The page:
Rich in protein, Greek yoghurt also contains calcium, phosphorus and riboflavin.

According to research “The word yogurt is believed to be derived from the Turkish word “yoğurmak,” which means to thicken, coagulate, or curdle. While references to the health-promoting properties of yogurt date back to 6000 BC in Indian Ayurvedic scripts, it was not until the 20th century that Stamen Grigorov, a Bulgarian medical student, attributed the benefits to lactic acid bacteria.”

Per one 7-oz container (plain, low-fat):

  • 146 calories
  • 4 g fat (3 g sat)
  • 8 g carbs
  • 7 g sugar
  • 68 mg sodium
  • 0 g fiber
  • 20 g protein

Avocado

This fruit contains substantial amount of healthy monounsaturated fatty acids, magnesium, potassium, riboflavin and vitamins C, E, K and B-6.

They also contain high levels of folate, which can alleviate the symptoms of depression. According to The Harvard Medical School “it may be useful in the treatment of depression and other psychiatric symptoms.” Monosaturated fats are some of the healthiest sources of fats available for humans, and are a great source of energy as well.

Per avocado:

  • 322 calories
  • 29 g fat (4 g sat)
  • 17 g carbs (3 g net)
  • 1 g sugar
  • 14 mg sodium
  • 14 g fibre
  • 4 g protein

Eggs

Eggs are one the most powerful sources of protein available.

Eggs also contain a plethora of disease-fighting nutrients like lutein and zeaxanthin. Increasing these nutrients in your diet can help to alleviate the risk of age-related macular degeneration, the leading cause of blindness in older adults.

Per one whole, large egg:

  • 72 calories
  • 5 g fat (2 g sat)
  • 0.4 g carbs
  • 0.2 g sugar
  • 71 mg sodium
  • 0 g fibre
  • 7 g protein

Vegetarian Foods Highest in Protein, Lowest in Carbs – Edamame

An Edamame is a young soybean, harvested before the bean itself begin to ripen or harden. They can be easily found in many variations including shelled, fresh, frozen or still in the pod.

Edamame are low in calories and work as an excellent healthy snack that is naturally gluten free. Edamame are also rich with iron, protein, calcium and contain no cholesterol.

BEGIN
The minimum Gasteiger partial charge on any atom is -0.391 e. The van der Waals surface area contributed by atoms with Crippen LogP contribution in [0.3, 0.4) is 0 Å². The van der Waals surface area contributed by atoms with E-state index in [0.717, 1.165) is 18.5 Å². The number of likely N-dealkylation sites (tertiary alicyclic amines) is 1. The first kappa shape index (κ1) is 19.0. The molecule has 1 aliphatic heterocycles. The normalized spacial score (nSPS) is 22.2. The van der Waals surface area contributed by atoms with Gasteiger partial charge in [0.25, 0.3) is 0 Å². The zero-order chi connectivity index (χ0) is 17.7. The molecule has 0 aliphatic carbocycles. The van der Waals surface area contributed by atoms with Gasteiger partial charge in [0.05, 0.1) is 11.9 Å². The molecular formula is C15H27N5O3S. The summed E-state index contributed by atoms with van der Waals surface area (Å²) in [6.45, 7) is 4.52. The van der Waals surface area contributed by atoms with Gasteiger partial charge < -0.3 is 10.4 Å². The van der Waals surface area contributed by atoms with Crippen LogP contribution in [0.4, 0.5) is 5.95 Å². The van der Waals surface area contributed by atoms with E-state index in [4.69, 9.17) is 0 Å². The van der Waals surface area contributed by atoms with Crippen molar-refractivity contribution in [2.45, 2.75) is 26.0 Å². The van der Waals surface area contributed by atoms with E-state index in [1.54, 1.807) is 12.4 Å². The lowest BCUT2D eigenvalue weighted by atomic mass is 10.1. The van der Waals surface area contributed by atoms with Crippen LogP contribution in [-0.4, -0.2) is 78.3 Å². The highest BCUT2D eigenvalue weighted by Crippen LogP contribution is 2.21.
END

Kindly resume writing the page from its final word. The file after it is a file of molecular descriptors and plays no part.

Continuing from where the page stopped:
Per 1-cup serving:

  • 188 calories
  • 8 g fat (1 g sat)
  • 14 g carbs (6 g net)
  • 3 g sugar
  • 9 mg sodium
  • 8 g fibre
  • 18 g protein

Almonds

Almonds are actually the seeds of the fruit of the almond tree. They contain high levels of potassium and magnesium, great for effective muscle recovery.

Almonds can also be effective at reducing the risk of heart disease and diabetes.

almonds on wooden table
Add almonds into your nutrition

According to research “Lessening after-meal surges in blood sugar helps protect against diabetes and cardiovascular disease, most likely by lessening the increase in cholesterol-damaging free radicals that accompanies large elevations in blood sugar. This is one reason why low- glycemic index diets result in lower risk of diabetes and heart disease. Almonds appear to not only decrease after-meal rises in blood sugar, but also provide antioxidants to mop up the smaller amounts of free radicals that still result.”

Per 1/4-cup serving: 

  • 207 calories
  • 18 g fat (1 g sat)
  • 8 g carbs (2 g net)
  • 2 g sugar
  • 0 mg sodium
  • 5 g fibre
  • 8 g protein

Vegetarian Foods Highest in Protein, Lowest in Carbs – Chia Seeds

Chia seeds are a complete protein, containing all nine essential amino acids that cannot be made by the body.

According to Harvard School of Public Health “Chia seeds come from the plant Salvia hispanica L., and were at one time a major food crop in Mexico and Guatemala. Cultivated as a food source as early as 3500 BC, it was offered to Aztec gods in religious ceremonies.”

Per 1-oz serving: 

  • 138 calories
  • 9 g fat (0.1 g sat)
  • 12 g carbs (2 g net)
  • 2 g sugar
  • 5 mg sodium
  • 10 g fibre
  • 5 g protein

If you are looking for vegetarian foods that are highest in protein, lowest in carbs, then all the above ten are a great place to start.

A protein-rich diet will help to reduce hunger, boost your metabolism, and build muscle.

Try these healthy vegan soup recipes or learn more about what foods you need to eat in order to maintain healthy levels of Vitamin B12.